Understanding the Basics

The Case for Pre-Tax Savings

Here is an example of the benefit of saving on a pre-tax basis. Suppose your gross pay (before taxes) is $1,000 per week. You decide you want to save $50 per week, and you're in a 25% federal tax bracket.

If the $50 comes out of your paycheck after taxes have been taken out, you'll have $700 left. That's $1,000 (gross pay) minus $250 (taxes) minus $50 (savings). If, on the other hand, you take out the $50 before your income is taxed, you'll have $713 left. That's $1,000 (gross pay) minus $50 (savings) minus $237 (taxes). Less of your gross pay is being taxed. That's $13 more in your pocket.

To think of it another way, by using a pre-tax savings plan, you have to earn only $50 to save $50. If you were using after-tax dollars, you would have had to earn $63 to save the same amount.

Pre-Tax Savings Costs Less


Weekly gross pay




Taxes (25%)


Take-home pay

$ 713


Weekly gross pay


Taxes (25%)




Take-home pay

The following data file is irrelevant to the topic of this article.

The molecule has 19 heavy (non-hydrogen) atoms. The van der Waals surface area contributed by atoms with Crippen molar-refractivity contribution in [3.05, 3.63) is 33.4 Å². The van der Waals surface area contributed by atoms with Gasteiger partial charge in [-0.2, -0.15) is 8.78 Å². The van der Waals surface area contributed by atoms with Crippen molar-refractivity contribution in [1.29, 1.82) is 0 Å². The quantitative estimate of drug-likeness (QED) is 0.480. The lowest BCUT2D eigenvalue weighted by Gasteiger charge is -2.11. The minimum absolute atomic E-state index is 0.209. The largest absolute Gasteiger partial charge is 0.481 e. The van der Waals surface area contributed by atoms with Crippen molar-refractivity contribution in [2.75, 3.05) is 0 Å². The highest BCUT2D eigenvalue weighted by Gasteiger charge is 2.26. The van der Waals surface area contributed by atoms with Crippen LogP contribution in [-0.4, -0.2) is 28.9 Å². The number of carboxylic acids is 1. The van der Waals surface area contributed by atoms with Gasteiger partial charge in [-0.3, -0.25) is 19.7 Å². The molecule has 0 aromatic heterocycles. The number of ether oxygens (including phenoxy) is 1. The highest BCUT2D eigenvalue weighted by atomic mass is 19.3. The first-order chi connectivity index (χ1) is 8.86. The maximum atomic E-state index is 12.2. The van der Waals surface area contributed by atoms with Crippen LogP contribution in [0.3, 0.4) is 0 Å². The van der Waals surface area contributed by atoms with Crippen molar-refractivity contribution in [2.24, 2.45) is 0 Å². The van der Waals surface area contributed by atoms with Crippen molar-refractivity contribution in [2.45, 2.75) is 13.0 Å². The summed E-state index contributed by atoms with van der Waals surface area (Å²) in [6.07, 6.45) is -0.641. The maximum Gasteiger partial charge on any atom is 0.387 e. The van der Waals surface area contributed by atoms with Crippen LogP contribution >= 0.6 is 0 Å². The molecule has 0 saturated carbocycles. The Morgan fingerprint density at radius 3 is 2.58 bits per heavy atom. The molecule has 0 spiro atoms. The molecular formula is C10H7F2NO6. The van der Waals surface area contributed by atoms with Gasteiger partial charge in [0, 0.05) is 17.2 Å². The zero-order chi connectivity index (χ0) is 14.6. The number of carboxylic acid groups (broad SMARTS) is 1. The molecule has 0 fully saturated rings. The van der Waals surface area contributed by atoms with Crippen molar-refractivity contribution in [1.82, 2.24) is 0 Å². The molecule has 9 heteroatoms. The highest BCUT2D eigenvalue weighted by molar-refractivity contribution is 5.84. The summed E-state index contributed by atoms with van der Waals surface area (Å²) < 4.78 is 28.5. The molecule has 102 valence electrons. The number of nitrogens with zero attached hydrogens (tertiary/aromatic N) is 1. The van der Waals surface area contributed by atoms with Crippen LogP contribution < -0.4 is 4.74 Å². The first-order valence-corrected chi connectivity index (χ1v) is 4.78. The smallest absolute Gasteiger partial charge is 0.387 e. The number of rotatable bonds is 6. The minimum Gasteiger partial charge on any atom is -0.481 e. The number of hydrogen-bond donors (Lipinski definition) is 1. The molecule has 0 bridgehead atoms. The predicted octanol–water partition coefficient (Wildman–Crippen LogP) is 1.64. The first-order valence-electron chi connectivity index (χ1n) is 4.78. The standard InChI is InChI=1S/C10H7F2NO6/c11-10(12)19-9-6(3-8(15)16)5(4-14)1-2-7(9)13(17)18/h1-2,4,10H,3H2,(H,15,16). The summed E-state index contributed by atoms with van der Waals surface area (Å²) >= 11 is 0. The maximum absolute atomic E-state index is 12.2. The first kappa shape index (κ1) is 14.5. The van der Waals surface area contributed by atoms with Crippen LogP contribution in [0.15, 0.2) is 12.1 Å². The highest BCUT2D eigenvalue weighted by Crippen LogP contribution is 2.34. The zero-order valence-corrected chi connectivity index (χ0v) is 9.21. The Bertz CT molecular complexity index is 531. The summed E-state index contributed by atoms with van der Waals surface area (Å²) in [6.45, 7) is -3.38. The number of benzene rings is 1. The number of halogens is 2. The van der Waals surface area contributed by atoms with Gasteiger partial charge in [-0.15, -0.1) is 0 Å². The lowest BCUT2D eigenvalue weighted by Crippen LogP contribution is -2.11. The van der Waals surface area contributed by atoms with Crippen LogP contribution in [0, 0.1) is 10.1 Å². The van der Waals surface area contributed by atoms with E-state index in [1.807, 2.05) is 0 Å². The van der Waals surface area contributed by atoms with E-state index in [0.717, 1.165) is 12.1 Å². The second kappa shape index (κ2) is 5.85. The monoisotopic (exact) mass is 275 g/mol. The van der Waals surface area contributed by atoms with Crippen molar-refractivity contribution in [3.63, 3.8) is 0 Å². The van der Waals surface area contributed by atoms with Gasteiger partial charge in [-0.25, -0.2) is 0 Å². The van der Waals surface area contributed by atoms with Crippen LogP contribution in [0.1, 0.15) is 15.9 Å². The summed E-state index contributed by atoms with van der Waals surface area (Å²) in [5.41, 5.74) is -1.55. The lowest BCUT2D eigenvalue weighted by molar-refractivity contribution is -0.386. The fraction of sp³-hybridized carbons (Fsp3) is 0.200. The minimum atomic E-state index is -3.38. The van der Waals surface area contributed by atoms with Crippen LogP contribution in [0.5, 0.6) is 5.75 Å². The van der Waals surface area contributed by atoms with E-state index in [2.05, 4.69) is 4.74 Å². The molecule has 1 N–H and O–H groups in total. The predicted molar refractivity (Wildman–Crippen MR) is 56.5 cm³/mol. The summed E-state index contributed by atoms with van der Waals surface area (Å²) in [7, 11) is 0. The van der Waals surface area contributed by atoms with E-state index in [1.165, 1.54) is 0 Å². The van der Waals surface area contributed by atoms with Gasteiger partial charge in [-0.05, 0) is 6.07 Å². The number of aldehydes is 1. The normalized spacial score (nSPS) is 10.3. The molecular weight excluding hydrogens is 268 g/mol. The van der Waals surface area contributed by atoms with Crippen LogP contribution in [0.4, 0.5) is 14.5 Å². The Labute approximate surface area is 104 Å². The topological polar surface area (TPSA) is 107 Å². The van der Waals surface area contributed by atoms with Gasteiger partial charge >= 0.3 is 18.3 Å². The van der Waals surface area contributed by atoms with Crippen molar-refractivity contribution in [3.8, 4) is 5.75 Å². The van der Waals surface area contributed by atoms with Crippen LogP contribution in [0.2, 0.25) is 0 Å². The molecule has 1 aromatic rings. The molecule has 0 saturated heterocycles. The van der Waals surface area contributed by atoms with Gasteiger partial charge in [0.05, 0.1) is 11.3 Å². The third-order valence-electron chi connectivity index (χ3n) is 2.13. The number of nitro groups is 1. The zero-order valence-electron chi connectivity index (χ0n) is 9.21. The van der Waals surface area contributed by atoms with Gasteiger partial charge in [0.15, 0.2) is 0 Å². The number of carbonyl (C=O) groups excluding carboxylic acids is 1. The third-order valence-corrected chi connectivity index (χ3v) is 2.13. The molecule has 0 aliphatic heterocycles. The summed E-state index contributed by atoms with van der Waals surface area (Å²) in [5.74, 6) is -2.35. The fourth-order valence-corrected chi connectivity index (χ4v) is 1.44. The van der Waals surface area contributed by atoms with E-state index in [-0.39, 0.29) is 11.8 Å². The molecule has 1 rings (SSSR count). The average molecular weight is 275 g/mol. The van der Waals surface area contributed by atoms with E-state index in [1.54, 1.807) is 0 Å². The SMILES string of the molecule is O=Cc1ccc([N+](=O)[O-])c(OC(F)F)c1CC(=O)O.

$ 700

Leveraging Your Pre-Tax Contributions

If you participate in a defined-contribution plan at your company, make sure you understand your employer's role. Your employer may be making a matching contribution.

If your employer does have a matching program (it may be 25 or 50 cents on the dollar, or more, up to a certain percentage of your contribution), make sure you are contributing at least the amount needed to receive the full match.

Here's an example: Suppose you're earning $35,000 and saving 5%, or $1,750, of your salary in your 401(k) plan. Your employer matches 50% of the first 3% of your salary that you save.

The Benefit of an Employer Match

Your 5% Pre-Tax Contribution



Employer's Contribution


(50% x (3% x $35,000))

Total Contribution


Your employer added $525 to your savings for the year. Make sure you save at least the required percentage so you don't miss out on the matching employer contribution.

SUGGESTION: A defined-contribution plan with a company match is quite difficult to beat—even by the Roth IRA.

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